Tag Archives: oil trains

Company Apologizes for Oil Train Disaster It Acknowledges Was Inevitable

“We’re playing Russian roulette. I think the industry is perfectly willing to put a gun to our heads and risk our lives for the sake of making money. It is abundantly clear this enterprise is unsafe, unsustainable and they don’t know how to manage it.”

By Jon Queally, staff writer for Common Dreams. Published 6-5-2016

Mosier, 6-3-2016. Photo: Paloma Ayala

Mosier, 6-3-2016. Photo: Paloma Ayala via Columbia Riverkeepers

As crews continue efforts to contain an oil sheen on the Columbia River and assess the environmental impact of a derailment and resulting fire on Friday, a spokesperson for the oil-by-train company behind the disaster issued an apology to the community of Mosier, Oregon on Saturday.

“I want to apologize to the community,” Union Pacific spokesperson Raquel Espinoza said at a news conference. “This is the type of accident we work to prevent every day.” Continue reading

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Rolling Bombs and Leaky Pipelines

On Saturday night, a Canadian National Railway (CN) train with 100 tank cars of crude oil derailed about 80 kilometers south of Timmins, Ontario. The derailment was on the CN mainline, in an area inaccessible by road. 29 cars jumped the track, and seven were still burning the following afternoon. An unknown amount of oil was spilled.

Yesterday, twenty five cars of a 109 car CSX train derailed in Adena Village in Fayette County, West Virginia. At least one car ended up in the Kanawha River, while another slammed into a house. At least fourteen cars caught fire, and some exploded. Kelley Gillenwater, a spokeswoman for the state Department of Environmental Protection (DEP), said that the DEP was told the train was carrying “crude oil and possibly other materials.”

West Virginia, February 16, 2015. Photo via Twitter

West Virginia, February 16, 2015. Photo via Twitter

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Enbridge’s Sandpiper Blues

Image via Facebook

Image via Facebook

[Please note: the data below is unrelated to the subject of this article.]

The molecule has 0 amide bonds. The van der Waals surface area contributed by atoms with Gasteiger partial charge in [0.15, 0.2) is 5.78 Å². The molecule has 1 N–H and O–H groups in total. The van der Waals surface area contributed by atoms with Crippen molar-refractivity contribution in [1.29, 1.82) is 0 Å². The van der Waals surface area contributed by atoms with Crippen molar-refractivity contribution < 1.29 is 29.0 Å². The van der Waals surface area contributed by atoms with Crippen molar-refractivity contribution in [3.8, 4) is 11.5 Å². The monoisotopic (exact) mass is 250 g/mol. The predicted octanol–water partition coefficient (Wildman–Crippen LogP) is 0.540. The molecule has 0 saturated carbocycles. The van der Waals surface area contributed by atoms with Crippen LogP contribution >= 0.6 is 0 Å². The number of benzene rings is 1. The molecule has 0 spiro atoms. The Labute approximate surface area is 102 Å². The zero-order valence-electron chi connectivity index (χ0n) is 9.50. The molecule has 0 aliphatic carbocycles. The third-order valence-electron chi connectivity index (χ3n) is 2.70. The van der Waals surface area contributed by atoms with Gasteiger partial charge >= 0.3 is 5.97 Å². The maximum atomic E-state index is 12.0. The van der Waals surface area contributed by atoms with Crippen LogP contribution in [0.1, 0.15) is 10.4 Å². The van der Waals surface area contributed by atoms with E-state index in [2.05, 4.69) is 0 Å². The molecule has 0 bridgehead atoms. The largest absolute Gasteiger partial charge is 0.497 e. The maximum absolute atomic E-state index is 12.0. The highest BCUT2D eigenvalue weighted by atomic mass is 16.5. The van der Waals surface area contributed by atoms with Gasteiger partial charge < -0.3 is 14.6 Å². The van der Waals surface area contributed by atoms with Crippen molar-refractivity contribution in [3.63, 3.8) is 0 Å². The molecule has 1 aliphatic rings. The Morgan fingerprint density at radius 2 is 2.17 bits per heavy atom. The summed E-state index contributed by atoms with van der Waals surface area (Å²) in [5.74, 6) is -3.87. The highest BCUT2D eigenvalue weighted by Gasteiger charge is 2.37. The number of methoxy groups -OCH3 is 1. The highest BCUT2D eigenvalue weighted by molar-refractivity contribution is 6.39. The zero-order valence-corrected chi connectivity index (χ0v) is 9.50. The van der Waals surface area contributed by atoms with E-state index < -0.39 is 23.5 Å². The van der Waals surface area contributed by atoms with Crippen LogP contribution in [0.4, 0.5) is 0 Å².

On Tuesday, Enbridge Energy announced that the Sandpiper pipeline project will be delayed for at least a year due to permitting problems in Minnesota. The start of construction was to be in 2015, with the pipeline becoming operational in early 2016.

Minnesota regulators have requested a more extensive study of the environmental impacts of six possible routes for the pipeline that have been offered by opponents of Enbridge’s proposed route, which crosses many rivers, streams and wetlands. Enbridge for their part says the alternate routes are longer and more expensive. Furthermore, most don’t terminate in Superior, Wisconsin; the proposed ending spot of the pipeline and a major hub for pipeline distribution.

Needless to say, some were unhappy with the announcement. Calling the pipeline “a very important project” for his state’s oil production, Justin Kringstad, director of the North Dakota Pipeline Authority, said;  “The pipeline will provide growing volumes of crude oil a safe and reliable method of transportation to markets around the United States.”

In some ways, Kringstad almost has a point. The alternative method of transporting the oil is by rail, and we’ve seen how that’s been working for them. We’ve discussed exploding Bakken oil trains on a couple occasions; they in no way represent a safe way of transporting the extremely volatile crude coming out of the Bakken field. But – and this is a huge but – all pipelines leak. It’s not a matter of if; it’s a matter of when and how much.

Is either alternative worth the possible consequences? We say no. We’d like to see the time, ingenuity and effort the energy companies put into extracting fossil fuel resources being spent on renewable energy sources instead. To see those companies invest in such things as high speed rail instead of blocking such things because they want to sell more gas to individual people. To have them put the general welfare of the people and the planet above profit. To be responsible stewards instead of reprehensible ones.

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